Music

Through "Me", Ivory Layne Brings Her Most Vulnerable Work to the Table (premiere)

Rising pop singer-songwriter Ivory Layne bursts out of her own self-indulgence on her reflective new single, "Me".

Having self-taught herself production following an interest in songwriting that first piqued at age six, Ivory Layne's journey has been a mix of elbow grease and serendipity. From Ed Cash to Lori McKenna, and now Justin Timberlake, Layne has spent the past several years developing into her soulful pop sound while working beside several notables. Now, the North Carolina-gone-Nashville singer-songwriter is collaborating with London producer Liam Howe (Adele, Jessie Ware) on a series of new songs that she will release throughout spring.

Following up on "Boy Loves Me" and "Heaven", "Me" is the third single in Layne's growing 2019 catalog. On it, she bares her soul, writing from a first-person, autobiographical perspective about the dangers of self-indulgence. Effulgent production assures that the track comes across as infectious, gradually building amidst layers of backing vocals and a steady, subtle synth in its percussion and bass. Directed by David OD, its music video aptly focuses solely on Layne's performance, tying into its overarching themes as it tells a story akin to what she tells PopMatters below.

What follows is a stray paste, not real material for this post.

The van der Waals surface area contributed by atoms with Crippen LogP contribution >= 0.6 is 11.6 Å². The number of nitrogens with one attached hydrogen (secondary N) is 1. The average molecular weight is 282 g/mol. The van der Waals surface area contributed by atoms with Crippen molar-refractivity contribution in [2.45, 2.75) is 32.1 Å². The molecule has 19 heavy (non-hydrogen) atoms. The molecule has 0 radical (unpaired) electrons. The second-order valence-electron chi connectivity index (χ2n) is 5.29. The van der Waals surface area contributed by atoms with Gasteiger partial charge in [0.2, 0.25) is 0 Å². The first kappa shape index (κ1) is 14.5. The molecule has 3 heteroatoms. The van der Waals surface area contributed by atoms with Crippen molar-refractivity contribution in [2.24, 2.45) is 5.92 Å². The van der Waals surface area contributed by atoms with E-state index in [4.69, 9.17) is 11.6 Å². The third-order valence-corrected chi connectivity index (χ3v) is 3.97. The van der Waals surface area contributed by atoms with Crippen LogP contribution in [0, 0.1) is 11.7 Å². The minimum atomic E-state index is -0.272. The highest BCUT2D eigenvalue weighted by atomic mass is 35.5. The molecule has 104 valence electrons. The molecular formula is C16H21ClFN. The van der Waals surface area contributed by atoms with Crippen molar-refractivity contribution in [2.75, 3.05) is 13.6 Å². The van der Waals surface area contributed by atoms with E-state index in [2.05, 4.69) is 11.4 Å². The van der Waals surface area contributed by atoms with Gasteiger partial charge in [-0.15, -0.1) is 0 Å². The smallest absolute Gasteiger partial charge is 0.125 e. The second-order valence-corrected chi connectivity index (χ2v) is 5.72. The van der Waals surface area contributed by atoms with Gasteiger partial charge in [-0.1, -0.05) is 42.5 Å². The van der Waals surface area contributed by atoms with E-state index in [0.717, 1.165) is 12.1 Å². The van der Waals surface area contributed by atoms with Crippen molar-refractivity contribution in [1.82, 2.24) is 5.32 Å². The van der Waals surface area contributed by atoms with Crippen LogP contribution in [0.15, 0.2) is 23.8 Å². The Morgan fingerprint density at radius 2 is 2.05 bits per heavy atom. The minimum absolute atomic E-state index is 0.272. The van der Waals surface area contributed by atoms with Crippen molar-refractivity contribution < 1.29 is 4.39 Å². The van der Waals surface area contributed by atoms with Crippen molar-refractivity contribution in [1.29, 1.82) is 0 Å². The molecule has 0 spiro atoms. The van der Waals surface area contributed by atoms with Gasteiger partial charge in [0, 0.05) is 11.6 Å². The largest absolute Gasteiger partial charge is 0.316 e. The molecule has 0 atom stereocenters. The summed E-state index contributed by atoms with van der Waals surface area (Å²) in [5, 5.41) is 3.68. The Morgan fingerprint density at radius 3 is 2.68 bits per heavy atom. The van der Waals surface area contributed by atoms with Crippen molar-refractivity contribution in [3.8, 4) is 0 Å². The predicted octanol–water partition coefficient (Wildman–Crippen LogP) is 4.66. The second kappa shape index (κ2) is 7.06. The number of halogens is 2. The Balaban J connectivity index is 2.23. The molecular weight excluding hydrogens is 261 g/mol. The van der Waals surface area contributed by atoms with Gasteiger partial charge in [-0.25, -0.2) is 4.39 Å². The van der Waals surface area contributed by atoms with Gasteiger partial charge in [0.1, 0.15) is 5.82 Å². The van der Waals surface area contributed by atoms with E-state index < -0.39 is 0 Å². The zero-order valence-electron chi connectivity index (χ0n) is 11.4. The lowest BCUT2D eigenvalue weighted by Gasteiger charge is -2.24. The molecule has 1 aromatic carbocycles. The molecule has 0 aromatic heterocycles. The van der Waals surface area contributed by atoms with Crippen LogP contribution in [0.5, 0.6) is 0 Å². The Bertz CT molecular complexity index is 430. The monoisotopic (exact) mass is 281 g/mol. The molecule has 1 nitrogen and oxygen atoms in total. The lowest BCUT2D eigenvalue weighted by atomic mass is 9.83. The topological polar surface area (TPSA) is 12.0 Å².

"'Me' is the most vulnerable song I've ever released. As an artist, it's easy to morph self-belief into self-obsession. When I allow myself that indulgence, I miss out on the beauty of others and the wonder of being human. I've found that I am at my loneliest when I am only focusing on myself. Life was not meant to be lived alone!"

A Musical Chameleon: An Interview with Morcheeba

One year since the release of Morcheeba's Blaze Away, the band unleash a special edition full of remixes, which leads to questions of how their process works, how some songs got remixes and others didn't, and what the next 20 years of Morcheeba look like.

Jose Solis
Music

Ed Palermo's 'Lousy Day'

With A Lousy Day in Harlem, the Ed Palermo Big Band abandons the Zappa tunes -- for now -- to focus on an engaging collection of jazzy tunes by Palermo and others.

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